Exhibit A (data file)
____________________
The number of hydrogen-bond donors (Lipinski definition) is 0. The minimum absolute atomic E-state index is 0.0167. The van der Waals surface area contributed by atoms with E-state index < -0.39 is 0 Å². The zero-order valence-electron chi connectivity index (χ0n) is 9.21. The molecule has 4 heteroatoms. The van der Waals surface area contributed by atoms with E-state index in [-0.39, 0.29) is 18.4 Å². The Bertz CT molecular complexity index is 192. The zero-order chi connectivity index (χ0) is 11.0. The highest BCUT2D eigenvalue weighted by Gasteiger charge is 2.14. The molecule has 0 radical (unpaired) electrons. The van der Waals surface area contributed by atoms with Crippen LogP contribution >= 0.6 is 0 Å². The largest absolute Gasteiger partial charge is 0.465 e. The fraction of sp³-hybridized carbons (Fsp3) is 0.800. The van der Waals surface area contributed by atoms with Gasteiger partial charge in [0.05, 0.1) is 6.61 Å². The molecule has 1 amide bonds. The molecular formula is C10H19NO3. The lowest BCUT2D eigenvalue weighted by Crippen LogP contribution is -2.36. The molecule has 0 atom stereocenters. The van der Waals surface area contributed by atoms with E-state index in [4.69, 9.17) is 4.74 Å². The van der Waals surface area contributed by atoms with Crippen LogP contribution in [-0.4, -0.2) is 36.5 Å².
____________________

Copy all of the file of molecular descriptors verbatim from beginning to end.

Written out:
The number of hydrogen-bond donors (Lipinski definition) is 0. The minimum absolute atomic E-state index is 0.0167. The van der Waals surface area contributed by atoms with E-state index < -0.39 is 0 Å². The zero-order valence-electron chi connectivity index (χ0n) is 9.21. The molecule has 4 heteroatoms. The van der Waals surface area contributed by atoms with E-state index in [-0.39, 0.29) is 18.4 Å². The Bertz CT molecular complexity index is 192. The zero-order chi connectivity index (χ0) is 11.0. The highest BCUT2D eigenvalue weighted by Gasteiger charge is 2.14. The molecule has 0 radical (unpaired) electrons. The van der Waals surface area contributed by atoms with Crippen LogP contribution >= 0.6 is 0 Å². The largest absolute Gasteiger partial charge is 0.465 e. The fraction of sp³-hybridized carbons (Fsp3) is 0.800. The van der Waals surface area contributed by atoms with Gasteiger partial charge in [0.05, 0.1) is 6.61 Å². The molecule has 1 amide bonds. The molecular formula is C10H19NO3. The lowest BCUT2D eigenvalue weighted by Crippen LogP contribution is -2.36. The molecule has 0 atom stereocenters. The van der Waals surface area contributed by atoms with E-state index in [4.69, 9.17) is 4.74 Å². The van der Waals surface area contributed by atoms with Crippen LogP contribution in [-0.4, -0.2) is 36.5 Å².